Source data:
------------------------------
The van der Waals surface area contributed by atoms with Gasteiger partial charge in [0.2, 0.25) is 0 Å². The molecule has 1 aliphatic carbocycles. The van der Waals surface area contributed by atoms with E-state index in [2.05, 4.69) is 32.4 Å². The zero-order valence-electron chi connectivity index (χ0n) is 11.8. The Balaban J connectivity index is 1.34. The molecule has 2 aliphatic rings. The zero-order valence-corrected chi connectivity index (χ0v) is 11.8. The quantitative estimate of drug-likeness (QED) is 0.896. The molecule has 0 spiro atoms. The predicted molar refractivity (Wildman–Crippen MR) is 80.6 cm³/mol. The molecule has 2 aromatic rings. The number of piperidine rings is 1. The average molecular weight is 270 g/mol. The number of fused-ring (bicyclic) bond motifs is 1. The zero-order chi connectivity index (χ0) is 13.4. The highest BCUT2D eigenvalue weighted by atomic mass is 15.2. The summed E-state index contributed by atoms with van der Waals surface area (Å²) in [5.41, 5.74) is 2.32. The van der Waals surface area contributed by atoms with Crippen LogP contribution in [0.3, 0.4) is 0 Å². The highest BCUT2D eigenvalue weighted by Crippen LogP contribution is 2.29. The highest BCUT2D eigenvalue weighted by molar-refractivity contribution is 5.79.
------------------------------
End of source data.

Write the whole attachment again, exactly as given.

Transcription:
The van der Waals surface area contributed by atoms with Gasteiger partial charge in [0.2, 0.25) is 0 Å². The molecule has 1 aliphatic carbocycles. The van der Waals surface area contributed by atoms with E-state index in [2.05, 4.69) is 32.4 Å². The zero-order valence-electron chi connectivity index (χ0n) is 11.8. The Balaban J connectivity index is 1.34. The molecule has 2 aliphatic rings. The zero-order valence-corrected chi connectivity index (χ0v) is 11.8. The quantitative estimate of drug-likeness (QED) is 0.896. The molecule has 0 spiro atoms. The predicted molar refractivity (Wildman–Crippen MR) is 80.6 cm³/mol. The molecule has 2 aromatic rings. The number of piperidine rings is 1. The average molecular weight is 270 g/mol. The number of fused-ring (bicyclic) bond motifs is 1. The zero-order chi connectivity index (χ0) is 13.4. The highest BCUT2D eigenvalue weighted by atomic mass is 15.2. The summed E-state index contributed by atoms with van der Waals surface area (Å²) in [5.41, 5.74) is 2.32. The van der Waals surface area contributed by atoms with Crippen LogP contribution in [0.3, 0.4) is 0 Å². The highest BCUT2D eigenvalue weighted by Crippen LogP contribution is 2.29. The highest BCUT2D eigenvalue weighted by molar-refractivity contribution is 5.79.